Time Blocking: Working to Max Efficiency

Time blocking is one of my favorite life techniques. I won’t say “life hacks,” because it’s not a hack: it’s just an obvious and careful planning tool.

I first shared a video from Fast Company on time blocking in 2011. I had already been using the technique for at least a year, so this brings me up on 6 years I’ve organized my life this way.

What is Time Blocking?

Time blocking is a way to organize your time, whether for work projects, personal projects, goals or even regular household tasks.

You can either decide how much time you want to spend on a project or you assess how much time a project needs and put it on your calendar as an appointment. Effectively, you block off time for the things you need to get done – or, even better, those things which are important to you!

Time Blocking Examples

At the Vermont Foodbank, I blocked off four hours to pull together our monthly e-newsletter, plus a half hour for editing and scheduling a few days later.

For this website, I block off an hour to write a blog post and an hour to edit and program it a day or so later.

At home, I block off time in my calendar to cycle on my trainer every morning. These appointments can be set to send me a reminder when I first wake up.

For longer term projects, I use time blocking to make incremental progress or work on stages of the project.

For example, in pulling together the Photography section of this website, I set aside different times to pull together photos, cull the best ones, edit, and, eventually, post them to the gallery. Since this is an ongoing project, with new photos being added all the time, I just block off another 30-60 minutes when I know I’ll have more photos to go through.

In a 9-5, M-F workweek, time blocking can be especially effective in managing your time and priorities on a large scale. If you go all-in with time blocking, as I do, you can easily fill a week with your projects. This gives you the bird’s eye view and leads to questions of what is truly a top priority, what you need help with, what will have to wait or which days you’ll need to stay late, or even when you’ll need to communicate to a supervisor what’s getting done when.

Although it’s not always pleasant to tell a colleague that their request will have to wait a day, or 2 weeks, it’s at least honest and helpful. Both of you can then make decisions about the project with that timeline.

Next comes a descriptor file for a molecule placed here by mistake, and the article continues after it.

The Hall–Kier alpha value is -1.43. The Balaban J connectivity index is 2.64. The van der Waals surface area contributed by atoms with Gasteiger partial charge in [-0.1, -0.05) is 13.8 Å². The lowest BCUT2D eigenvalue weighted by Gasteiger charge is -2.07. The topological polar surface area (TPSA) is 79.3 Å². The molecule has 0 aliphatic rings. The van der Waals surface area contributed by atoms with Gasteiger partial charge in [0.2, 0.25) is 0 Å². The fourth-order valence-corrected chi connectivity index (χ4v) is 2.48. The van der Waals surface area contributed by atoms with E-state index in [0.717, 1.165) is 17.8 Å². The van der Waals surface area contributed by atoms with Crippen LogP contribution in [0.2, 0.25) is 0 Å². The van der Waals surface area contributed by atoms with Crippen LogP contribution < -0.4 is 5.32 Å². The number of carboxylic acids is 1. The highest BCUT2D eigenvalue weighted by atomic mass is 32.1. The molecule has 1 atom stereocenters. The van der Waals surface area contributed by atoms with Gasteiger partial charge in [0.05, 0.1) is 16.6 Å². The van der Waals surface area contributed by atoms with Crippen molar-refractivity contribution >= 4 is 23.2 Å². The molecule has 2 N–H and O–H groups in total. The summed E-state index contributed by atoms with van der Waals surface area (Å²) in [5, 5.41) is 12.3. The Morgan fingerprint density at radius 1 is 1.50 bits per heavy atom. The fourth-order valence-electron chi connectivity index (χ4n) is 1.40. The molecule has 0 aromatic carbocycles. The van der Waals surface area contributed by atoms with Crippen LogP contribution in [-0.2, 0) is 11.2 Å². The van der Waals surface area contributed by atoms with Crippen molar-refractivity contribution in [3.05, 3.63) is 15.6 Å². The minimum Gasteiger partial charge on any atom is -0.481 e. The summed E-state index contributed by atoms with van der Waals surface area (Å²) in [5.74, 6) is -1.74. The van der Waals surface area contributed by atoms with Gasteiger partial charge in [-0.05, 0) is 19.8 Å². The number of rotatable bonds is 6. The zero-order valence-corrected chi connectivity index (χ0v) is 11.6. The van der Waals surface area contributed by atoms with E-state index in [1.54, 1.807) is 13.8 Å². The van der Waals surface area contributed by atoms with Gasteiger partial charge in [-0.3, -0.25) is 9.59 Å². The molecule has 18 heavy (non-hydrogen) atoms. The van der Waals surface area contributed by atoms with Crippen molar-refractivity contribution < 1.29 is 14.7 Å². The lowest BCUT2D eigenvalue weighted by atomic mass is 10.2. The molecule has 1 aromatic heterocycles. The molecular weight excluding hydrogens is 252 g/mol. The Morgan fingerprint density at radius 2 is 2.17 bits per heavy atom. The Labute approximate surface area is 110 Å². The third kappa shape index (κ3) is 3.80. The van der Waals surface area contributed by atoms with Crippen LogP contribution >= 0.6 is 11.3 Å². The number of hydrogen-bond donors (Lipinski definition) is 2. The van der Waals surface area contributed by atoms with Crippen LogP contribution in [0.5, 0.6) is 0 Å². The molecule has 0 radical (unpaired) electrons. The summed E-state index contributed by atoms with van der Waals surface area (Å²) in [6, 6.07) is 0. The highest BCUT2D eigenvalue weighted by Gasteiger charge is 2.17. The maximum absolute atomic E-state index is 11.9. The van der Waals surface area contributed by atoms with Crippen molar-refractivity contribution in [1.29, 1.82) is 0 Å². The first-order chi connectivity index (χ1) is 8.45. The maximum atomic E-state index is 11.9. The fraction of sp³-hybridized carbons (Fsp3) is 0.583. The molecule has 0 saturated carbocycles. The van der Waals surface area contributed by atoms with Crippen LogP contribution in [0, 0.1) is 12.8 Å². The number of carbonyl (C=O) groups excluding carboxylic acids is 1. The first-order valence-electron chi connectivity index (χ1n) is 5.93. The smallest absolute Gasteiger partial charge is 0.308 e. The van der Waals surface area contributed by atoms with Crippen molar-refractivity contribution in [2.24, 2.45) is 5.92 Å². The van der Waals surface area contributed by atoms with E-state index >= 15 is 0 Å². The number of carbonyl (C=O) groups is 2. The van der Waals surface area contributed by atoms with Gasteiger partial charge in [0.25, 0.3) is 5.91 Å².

How do you start with time blocking?

Most folks can start small with what they know. For example, is there a board report due every quarter that always takes you two hours (uninterrupted)? Well, block off time on your calendar for two hours about a week before the report is due every three months. Call the appointment “Board Report, due on the 1st.”

I find that adding due dates is helpful since my blocks of time get moved around as my days and weeks shift.

For larger projects, you may be able to negotiate a work-from-home day, say, if the project takes 8 hours of focused attention. For smaller projects, you may be able to lump them together. In my last few jobs, I had a list of things that needed tending to every morning (e-mail, voicemails, social media channels, Google Analytics, etc.). I blocked off an hour first thing in the morning for these activities and put the list in each appointment. This time wasn’t always sacrosanct, but it made clear I had things to do…and those things took actual time.

Other things you’ll need to support time blocking

Obviously, you’ll need a calendar. And Google Calendar is much better than the Microsoft Outlook calendar, especially for these kinds of things. Google is more flexible and will allow you to delete appointments after a certain date while Office doesn’t. So in Office, you might no longer be responsible for the board reports, but you’ll only have the choice to delete each appointment as it arises – and annoys you – or all of them, past, present and future. Ugh.

You’ll also need a work environment in which you can check and abide by your calendar frequently. A receptionist isn’t going to be able to block off time, unless he/she allows time for their usual barrage of interruptions.

A space, whether your own office or a reserved room, in which you can sometimes make yourself off-limits to colleagues, phone calls and e-mails. Not all of your time blocks need to be uninterruptable, but by ensuring you’re not interrupted, even by just closing an office door, you’ll get work done quicker.

Benefits of time blocking

In my experience, time blocking has allowed me to:

  • Get more work done
  • Accurately assess how long projects/tasks take
  • Communicate priorities to supervisors and colleagues
  • Build transparency and honesty in how I can support my colleagues
  • Manage my energy better
  • Become an incredibly reliable colleague
  • Plan ahead with superhero foresight

Time blocking isn’t for everyone – it doesn’t work for every job type nor for every personality. But I’ve found it to be really beneficial and I’ve seen a lot of other instances when it could be used to great effectiveness.

Give it a try, even with some of your regular or big tasks, and let me know how it goes.